Tag Archives: traditional

Time to get horizontal in Asia

 

Sandra Bowkett is an Australian potter who has been able to establish deep connections with Indian culture through respect for their craft traditions. You can read her story here and listen to the recent ABC Radio National program about her here.


Last night, I attended the launch of a paper by Carillo Ganter and Alison Carroll, Finding a Place on the Asian Stage. This was an Asialink event, designed to advocate for a great focus on the region. In a daring move, they invited the ex-Foreign Minister Kevin Rudd to official launch the paper.

After outlining his own history of involvement with Asia, Rudd made some forceful points about what Australia should do. He emphasised that Asia contained some of the oldest continuous civilisations in the world. For Rudd, it was critical that Australia show respect for these cultures. Rudd argued that this respect was manifest in the commitment to learn the languages of the region. He reflected sadly on the recent decline of Asian literacy in Australia. 

In terms of continuous civilisations, Australia certainly does have an indigenous culture, which it proudly presents on the world stage. But as a postcolonial nation, it tends to overlook its own cultural traditions. Art forms that are revered in Asia, such as calligraphy, ceramics and puppetry, tend to be dismissed in Australia as hobbies. Australia’s modernist outlook has professionalised the arts and privileges originality above mastery. While this has enriched its theatre stages and art galleries, it has led to the neglect of traditional arts. It seems important for dialogue in the region that Western countries like Australia more clearly identify their own traditions.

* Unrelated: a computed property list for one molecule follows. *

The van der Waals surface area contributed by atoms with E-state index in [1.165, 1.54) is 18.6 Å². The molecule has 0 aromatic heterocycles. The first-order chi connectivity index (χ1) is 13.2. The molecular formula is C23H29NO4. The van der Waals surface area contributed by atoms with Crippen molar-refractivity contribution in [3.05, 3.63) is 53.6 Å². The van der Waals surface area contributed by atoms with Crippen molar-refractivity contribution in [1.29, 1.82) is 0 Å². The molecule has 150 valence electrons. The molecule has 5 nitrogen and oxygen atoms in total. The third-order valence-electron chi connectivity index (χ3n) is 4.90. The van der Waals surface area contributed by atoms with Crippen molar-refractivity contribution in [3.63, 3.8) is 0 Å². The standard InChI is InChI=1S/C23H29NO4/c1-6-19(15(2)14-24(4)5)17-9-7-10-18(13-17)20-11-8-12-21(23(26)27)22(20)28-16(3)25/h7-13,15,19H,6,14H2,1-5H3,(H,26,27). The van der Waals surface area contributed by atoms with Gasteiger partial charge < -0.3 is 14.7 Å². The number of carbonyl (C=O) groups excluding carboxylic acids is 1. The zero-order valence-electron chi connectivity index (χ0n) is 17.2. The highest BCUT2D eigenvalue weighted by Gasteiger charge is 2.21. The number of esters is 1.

What’s to be done? There are three steps that I believe could made a difference:

  1. National representation for traditional arts such as crafts as points of contact for corresponding bodies in the Asian region
  2. Greater involvement in bodies such as UNESCO and the World Crafts Council which Asian nations look to as keepers of heritage
  3. Support for creative collaborations between contemporary and traditional art forms

Above all, it is important to avoid the arrogance that sees traditional arts as a sign of backwardness. Cultural practices such as fibre arts are celebrated in Australian indigenous culture. They should also be respected in the region.

This situation has bitten me recently with the visit to Australia of the largest ever craft delegation from China. This includes 28 leaders in the crafts, organised by the China Arts & Crafts Association, the official crafts body in China representing 3 million members. Having recently defunded Craft Australia, there was no equivalent national body to welcome this delegation. Many state organisations will open their doors to the delegation, but there is no Australian body through which to follow up the opportunities that are created.